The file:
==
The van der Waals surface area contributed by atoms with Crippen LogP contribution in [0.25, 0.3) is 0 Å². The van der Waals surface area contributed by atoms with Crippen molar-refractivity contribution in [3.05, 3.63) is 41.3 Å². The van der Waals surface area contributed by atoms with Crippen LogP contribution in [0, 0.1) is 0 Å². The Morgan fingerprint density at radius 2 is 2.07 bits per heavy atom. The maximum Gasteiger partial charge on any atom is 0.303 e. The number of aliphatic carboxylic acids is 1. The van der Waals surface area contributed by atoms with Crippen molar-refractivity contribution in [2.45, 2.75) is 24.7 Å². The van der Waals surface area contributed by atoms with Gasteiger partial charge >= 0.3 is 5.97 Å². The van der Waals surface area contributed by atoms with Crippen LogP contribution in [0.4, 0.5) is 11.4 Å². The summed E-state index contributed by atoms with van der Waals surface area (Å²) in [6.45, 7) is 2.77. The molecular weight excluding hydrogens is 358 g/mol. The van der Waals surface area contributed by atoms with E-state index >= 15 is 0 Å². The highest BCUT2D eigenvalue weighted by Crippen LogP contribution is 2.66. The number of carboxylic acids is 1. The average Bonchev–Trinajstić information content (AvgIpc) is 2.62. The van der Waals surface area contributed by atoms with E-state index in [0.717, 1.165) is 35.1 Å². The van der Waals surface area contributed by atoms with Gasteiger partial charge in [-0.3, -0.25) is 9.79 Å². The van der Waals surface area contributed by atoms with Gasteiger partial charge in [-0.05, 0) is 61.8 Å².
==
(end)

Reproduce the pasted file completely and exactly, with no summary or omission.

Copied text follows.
The van der Waals surface area contributed by atoms with Crippen LogP contribution in [0.25, 0.3) is 0 Å². The van der Waals surface area contributed by atoms with Crippen molar-refractivity contribution in [3.05, 3.63) is 41.3 Å². The van der Waals surface area contributed by atoms with Crippen LogP contribution in [0, 0.1) is 0 Å². The Morgan fingerprint density at radius 2 is 2.07 bits per heavy atom. The maximum Gasteiger partial charge on any atom is 0.303 e. The number of aliphatic carboxylic acids is 1. The van der Waals surface area contributed by atoms with Crippen molar-refractivity contribution in [2.45, 2.75) is 24.7 Å². The van der Waals surface area contributed by atoms with Gasteiger partial charge >= 0.3 is 5.97 Å². The van der Waals surface area contributed by atoms with Crippen LogP contribution in [0.4, 0.5) is 11.4 Å². The summed E-state index contributed by atoms with van der Waals surface area (Å²) in [6.45, 7) is 2.77. The molecular weight excluding hydrogens is 358 g/mol. The van der Waals surface area contributed by atoms with E-state index >= 15 is 0 Å². The highest BCUT2D eigenvalue weighted by Crippen LogP contribution is 2.66. The number of carboxylic acids is 1. The average Bonchev–Trinajstić information content (AvgIpc) is 2.62. The van der Waals surface area contributed by atoms with E-state index in [0.717, 1.165) is 35.1 Å². The van der Waals surface area contributed by atoms with Gasteiger partial charge in [-0.3, -0.25) is 9.79 Å². The van der Waals surface area contributed by atoms with Gasteiger partial charge in [-0.05, 0) is 61.8 Å².